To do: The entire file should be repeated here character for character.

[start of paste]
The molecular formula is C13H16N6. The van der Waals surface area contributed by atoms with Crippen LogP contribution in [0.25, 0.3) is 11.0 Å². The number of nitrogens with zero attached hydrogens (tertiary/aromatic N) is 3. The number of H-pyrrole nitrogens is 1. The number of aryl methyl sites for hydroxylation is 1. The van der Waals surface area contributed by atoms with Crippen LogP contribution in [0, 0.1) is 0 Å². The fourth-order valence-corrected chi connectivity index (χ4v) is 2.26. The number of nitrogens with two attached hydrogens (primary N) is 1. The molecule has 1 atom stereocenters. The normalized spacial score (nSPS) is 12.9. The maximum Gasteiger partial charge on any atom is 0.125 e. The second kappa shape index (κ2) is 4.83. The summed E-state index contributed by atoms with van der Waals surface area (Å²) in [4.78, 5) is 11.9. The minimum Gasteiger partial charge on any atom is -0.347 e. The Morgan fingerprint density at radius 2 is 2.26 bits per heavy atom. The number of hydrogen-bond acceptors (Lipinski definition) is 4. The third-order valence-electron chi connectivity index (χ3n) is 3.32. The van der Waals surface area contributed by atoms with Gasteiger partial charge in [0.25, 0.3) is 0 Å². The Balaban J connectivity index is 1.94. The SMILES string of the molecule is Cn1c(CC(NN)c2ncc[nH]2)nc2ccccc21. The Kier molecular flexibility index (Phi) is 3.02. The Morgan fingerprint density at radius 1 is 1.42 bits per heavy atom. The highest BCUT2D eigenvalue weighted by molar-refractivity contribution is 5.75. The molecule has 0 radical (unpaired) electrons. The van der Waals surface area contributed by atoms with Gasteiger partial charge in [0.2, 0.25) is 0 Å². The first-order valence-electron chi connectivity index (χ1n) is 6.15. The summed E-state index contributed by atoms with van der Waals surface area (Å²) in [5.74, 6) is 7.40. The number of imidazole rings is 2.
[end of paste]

The molecular formula is C13H16N6. The van der Waals surface area contributed by atoms with Crippen LogP contribution in [0.25, 0.3) is 11.0 Å². The number of nitrogens with zero attached hydrogens (tertiary/aromatic N) is 3. The number of H-pyrrole nitrogens is 1. The number of aryl methyl sites for hydroxylation is 1. The van der Waals surface area contributed by atoms with Crippen LogP contribution in [0, 0.1) is 0 Å². The fourth-order valence-corrected chi connectivity index (χ4v) is 2.26. The number of nitrogens with two attached hydrogens (primary N) is 1. The molecule has 1 atom stereocenters. The normalized spacial score (nSPS) is 12.9. The maximum Gasteiger partial charge on any atom is 0.125 e. The second kappa shape index (κ2) is 4.83. The summed E-state index contributed by atoms with van der Waals surface area (Å²) in [4.78, 5) is 11.9. The minimum Gasteiger partial charge on any atom is -0.347 e. The Morgan fingerprint density at radius 2 is 2.26 bits per heavy atom. The number of hydrogen-bond acceptors (Lipinski definition) is 4. The third-order valence-electron chi connectivity index (χ3n) is 3.32. The van der Waals surface area contributed by atoms with Gasteiger partial charge in [0.25, 0.3) is 0 Å². The Balaban J connectivity index is 1.94. The SMILES string of the molecule is Cn1c(CC(NN)c2ncc[nH]2)nc2ccccc21. The Kier molecular flexibility index (Phi) is 3.02. The Morgan fingerprint density at radius 1 is 1.42 bits per heavy atom. The highest BCUT2D eigenvalue weighted by molar-refractivity contribution is 5.75. The molecule has 0 radical (unpaired) electrons. The van der Waals surface area contributed by atoms with Gasteiger partial charge in [0.2, 0.25) is 0 Å². The first-order valence-electron chi connectivity index (χ1n) is 6.15. The summed E-state index contributed by atoms with van der Waals surface area (Å²) in [5.74, 6) is 7.40. The number of imidazole rings is 2.